An Ethics Case Study
In 2016, Microsoft published a blog post titled “Learning from Tay’s introduction.” In it, the corporate vice-president of Microsoft Healthcare detailed the development of a chatbot named Tay, and explained that its developers had deployed it on Twitter because they “wanted to invite a broader group of people to engage with” it, and “through increased interaction… we expected to learn more and for the AI to get better and better.”
Unfortunately, Tay got worse, and fast. Some Twitter users intentionally mis-trained the chatbot via their interactions. The blog post offered an apology for “the unintended offensive and hurtful tweets” that Tay ended up generating; it added that the team had taken Tay offline and would bring it back “only when we are confident we can better anticipate malicious intent that conflicts with our principles and values.”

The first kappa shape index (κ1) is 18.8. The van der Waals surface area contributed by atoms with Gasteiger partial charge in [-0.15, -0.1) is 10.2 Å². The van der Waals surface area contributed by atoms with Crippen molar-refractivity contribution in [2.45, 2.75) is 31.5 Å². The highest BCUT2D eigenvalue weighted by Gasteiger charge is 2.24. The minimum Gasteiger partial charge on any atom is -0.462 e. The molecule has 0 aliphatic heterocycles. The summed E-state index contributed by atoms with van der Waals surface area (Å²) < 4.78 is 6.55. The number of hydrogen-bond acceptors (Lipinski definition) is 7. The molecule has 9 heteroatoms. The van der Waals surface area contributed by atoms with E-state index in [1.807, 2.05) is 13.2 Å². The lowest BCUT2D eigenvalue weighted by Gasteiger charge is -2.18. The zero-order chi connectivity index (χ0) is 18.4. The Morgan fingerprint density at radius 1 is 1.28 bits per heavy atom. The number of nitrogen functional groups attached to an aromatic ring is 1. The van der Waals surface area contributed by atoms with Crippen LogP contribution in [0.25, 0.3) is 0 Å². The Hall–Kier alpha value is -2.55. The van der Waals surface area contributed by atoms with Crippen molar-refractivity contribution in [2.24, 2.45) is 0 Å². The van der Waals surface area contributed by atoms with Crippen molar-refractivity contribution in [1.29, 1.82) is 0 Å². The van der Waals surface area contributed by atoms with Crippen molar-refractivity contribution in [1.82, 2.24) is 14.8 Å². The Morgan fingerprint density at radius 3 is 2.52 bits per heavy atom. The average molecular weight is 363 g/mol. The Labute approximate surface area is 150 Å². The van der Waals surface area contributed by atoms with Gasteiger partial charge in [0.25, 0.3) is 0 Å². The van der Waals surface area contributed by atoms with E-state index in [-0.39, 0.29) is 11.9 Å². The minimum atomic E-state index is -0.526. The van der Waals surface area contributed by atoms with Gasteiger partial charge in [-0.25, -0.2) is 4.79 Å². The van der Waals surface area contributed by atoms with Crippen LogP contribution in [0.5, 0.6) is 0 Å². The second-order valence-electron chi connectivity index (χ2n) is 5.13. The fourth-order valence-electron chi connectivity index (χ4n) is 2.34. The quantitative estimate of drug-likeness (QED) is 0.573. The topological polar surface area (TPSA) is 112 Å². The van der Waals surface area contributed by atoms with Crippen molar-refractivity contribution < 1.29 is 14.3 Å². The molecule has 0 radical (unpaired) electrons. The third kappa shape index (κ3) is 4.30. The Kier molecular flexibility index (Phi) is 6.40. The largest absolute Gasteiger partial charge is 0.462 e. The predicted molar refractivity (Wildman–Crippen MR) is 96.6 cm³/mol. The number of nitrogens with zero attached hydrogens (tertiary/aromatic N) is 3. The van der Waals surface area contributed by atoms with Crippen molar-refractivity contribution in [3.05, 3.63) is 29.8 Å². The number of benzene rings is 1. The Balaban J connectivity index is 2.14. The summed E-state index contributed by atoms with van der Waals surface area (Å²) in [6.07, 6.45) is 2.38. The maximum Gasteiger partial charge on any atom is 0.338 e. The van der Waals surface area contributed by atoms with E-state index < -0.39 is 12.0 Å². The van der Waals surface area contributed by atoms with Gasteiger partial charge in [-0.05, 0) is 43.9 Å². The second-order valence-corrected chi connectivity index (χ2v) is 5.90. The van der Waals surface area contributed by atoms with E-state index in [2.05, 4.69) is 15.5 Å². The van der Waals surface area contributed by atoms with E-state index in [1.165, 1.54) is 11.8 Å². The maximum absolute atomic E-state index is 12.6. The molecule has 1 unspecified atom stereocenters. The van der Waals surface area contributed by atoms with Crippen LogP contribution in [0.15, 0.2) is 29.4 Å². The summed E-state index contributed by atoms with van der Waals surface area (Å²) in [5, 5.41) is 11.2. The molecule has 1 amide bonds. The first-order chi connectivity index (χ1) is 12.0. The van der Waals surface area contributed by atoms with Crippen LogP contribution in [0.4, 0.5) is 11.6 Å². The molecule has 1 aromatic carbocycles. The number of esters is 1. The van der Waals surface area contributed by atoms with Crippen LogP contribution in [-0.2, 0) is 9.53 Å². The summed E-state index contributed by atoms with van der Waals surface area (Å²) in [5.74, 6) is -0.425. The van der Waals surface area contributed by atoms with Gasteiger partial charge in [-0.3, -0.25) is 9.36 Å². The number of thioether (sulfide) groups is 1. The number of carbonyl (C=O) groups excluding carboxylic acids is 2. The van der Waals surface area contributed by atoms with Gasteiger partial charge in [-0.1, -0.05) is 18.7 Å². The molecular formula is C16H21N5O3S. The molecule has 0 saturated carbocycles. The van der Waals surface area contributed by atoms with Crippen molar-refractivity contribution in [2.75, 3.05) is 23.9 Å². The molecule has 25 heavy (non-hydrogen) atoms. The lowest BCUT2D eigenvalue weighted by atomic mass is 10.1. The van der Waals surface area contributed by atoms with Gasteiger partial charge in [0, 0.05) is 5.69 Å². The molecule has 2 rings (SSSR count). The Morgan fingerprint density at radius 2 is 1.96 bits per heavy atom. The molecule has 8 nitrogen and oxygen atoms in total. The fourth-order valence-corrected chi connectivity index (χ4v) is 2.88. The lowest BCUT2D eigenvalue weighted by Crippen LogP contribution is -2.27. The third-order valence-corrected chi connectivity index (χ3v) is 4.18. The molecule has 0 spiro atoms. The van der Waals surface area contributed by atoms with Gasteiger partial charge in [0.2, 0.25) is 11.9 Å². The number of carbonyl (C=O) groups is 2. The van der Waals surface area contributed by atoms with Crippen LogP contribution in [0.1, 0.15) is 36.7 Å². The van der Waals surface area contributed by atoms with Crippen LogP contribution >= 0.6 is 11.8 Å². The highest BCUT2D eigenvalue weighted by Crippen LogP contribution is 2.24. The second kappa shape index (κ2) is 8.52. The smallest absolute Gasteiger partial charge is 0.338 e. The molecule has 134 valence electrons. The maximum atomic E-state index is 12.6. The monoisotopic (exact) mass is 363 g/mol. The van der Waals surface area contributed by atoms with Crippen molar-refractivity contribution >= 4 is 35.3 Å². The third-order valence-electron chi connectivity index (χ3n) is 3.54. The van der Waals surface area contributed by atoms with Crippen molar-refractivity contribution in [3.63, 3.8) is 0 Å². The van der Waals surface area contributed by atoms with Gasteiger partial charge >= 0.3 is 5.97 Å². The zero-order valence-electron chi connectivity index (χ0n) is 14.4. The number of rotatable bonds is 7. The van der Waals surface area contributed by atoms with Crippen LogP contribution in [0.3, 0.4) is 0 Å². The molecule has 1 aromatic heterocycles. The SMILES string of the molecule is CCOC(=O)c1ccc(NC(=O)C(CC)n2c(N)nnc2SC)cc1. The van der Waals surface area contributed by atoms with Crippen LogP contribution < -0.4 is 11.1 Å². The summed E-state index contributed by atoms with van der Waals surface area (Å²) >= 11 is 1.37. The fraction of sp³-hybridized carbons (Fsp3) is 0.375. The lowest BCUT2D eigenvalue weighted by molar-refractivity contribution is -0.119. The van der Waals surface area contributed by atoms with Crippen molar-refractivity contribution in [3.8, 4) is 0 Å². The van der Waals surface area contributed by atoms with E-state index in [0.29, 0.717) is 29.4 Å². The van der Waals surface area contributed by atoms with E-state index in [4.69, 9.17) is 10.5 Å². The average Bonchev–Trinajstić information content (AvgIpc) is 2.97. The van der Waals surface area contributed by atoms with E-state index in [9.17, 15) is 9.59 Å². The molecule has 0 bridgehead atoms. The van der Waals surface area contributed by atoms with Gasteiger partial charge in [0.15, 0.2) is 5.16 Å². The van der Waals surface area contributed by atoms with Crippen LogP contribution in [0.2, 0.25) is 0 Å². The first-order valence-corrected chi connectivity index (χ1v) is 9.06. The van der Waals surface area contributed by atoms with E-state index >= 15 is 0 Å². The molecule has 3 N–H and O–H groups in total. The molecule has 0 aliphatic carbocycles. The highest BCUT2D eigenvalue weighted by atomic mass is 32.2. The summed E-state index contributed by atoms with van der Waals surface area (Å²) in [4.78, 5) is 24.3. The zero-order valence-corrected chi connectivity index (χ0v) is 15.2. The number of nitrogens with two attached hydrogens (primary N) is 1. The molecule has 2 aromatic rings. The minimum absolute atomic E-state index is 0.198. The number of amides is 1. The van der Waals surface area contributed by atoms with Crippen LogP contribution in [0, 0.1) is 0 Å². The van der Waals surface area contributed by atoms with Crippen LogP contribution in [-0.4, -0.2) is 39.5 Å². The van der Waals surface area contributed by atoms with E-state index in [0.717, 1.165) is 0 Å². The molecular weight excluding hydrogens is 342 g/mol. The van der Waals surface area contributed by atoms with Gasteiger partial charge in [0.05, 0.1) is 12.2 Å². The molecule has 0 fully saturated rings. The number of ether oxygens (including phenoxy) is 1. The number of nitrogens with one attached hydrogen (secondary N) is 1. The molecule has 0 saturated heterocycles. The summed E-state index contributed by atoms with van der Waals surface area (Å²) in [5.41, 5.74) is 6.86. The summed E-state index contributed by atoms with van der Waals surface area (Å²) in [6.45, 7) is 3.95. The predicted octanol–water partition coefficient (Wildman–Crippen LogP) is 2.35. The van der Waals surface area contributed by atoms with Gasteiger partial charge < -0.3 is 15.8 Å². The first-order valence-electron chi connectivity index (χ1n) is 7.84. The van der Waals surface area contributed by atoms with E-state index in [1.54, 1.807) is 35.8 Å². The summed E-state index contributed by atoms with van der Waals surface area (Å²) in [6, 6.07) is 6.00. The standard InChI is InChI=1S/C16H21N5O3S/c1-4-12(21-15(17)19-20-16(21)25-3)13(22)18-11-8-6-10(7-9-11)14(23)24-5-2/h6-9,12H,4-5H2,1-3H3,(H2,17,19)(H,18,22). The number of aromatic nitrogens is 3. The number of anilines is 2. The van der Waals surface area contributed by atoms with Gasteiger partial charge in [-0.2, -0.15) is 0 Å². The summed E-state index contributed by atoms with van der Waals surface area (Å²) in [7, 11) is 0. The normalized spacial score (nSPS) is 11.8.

Some Twitter users ruined Tay’s “character”—but the affordances of social media impact their human users’ characters, too. What can we learn from the Tay experience, not (only) about AI (and interactions between AI and motivated humans), but also about social media ethics more broadly?
- Do different social media platforms, with different affordances, require different analyses, or are there ethical issues that they have in common, so that it makes sense to discuss “social media ethics”?
- What habits do social media platforms prompt in their users? What virtues are supported by those habits? What vices?
- What moral values are potentially conflicting with each other in the context of social media interactions?
- Can we envision a social media ecosystem that would have led to a different outcome for Tay’s deployment—i.e. a social media platform designed to encourage virtuous behavior in users? Would such a platform necessarily be paternalistic? Or would it simply be the flip side of already existing paternalism in social media design? What features might such a platform have?